There are many risk factors for developing alcohol dependence, with both environmental and biological influences playing a role. One of the environmental risk factors that can be very powerful is past experience with trauma. Though it is unclear how trauma affects the decision-making process involved with alcohol dependence, research has shown that trauma dramatically increases the risk for developing alcohol dependence.
A study published by Carolyn E. Sartor and colleagues examines the relationship between posttraumatic stress disorder and alcohol dependence in women. The researchers sought to distinguish PTSD-specific influences on alcohol dependence from the contribution of co-occurring psychiatric conditions and from the influences more generally associated with trauma.
The researchers conducted telephone interviews with 3,768 female twins, assessing trauma histories and DSM-IV lifetime diagnoses, including PTSD and alcohol dependence. The data was used to categorize the participants as no trauma (43.7 percent), trauma without PTSD (52.6 percent), or trauma with PTSD (3.7 percent).
The data was analyzed with Cox proportional hazards regression, using trauma/PTSD status to predict alcohol dependence. The researchers first adjusted only for ethnicity and parental problem drinking. The second adjustment included analysis of conduct disorder, major depressive disorder, regular smoking and cannabis use.
The results of the analysis indicated that before accounting for psychiatric covariates, there were elevated rates of alcohol dependence in both trauma-exposed groups. Those with PTSD were at a significantly greater risk than those not diagnosed with PTSD.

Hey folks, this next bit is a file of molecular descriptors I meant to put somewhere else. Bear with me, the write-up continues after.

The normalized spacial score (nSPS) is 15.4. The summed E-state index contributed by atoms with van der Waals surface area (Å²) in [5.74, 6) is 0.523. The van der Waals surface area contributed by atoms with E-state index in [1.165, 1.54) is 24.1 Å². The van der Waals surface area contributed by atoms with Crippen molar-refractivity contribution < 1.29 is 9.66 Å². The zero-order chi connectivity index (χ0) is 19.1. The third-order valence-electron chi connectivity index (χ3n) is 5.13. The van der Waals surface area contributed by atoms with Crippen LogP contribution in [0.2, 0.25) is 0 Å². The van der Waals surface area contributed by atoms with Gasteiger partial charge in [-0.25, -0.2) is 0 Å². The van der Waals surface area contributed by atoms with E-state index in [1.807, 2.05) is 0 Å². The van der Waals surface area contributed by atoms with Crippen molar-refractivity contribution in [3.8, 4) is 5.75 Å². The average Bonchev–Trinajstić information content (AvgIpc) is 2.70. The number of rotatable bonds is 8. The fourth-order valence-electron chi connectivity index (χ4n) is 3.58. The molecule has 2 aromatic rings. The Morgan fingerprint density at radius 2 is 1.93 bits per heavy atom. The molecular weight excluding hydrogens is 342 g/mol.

Though this distinction was not consistent once psychiatric covariates were included in the analysis, the trauma-exposed groups both continued to show elevated risk of developing alcohol dependence compared with those who had no history of trauma.
The higher risk of alcohol dependence in women with a history of trauma is not fully explained by psychiatric conditions that tend to co-occur with alcohol dependence and exposure to trauma.
The researchers believe that the results showing a greater likelihood of developing alcohol dependence in the subset of trauma-exposed individuals who develop PTSD may reflect higher levels of distress or higher rates of psychopathology that occur with traumas that result in PTSD rather than influences related directly to PTSD.
While the results indicate that PTSD greatly influences the likelihood that a woman who had experienced trauma will develop alcohol dependence, it is unclear whether the risk is directly associated with PTSD or the trauma that led to the PTSD. Further research may be required to examine the types and severity of trauma that increases risk of PTSD and therefore increases risk of alcohol dependence.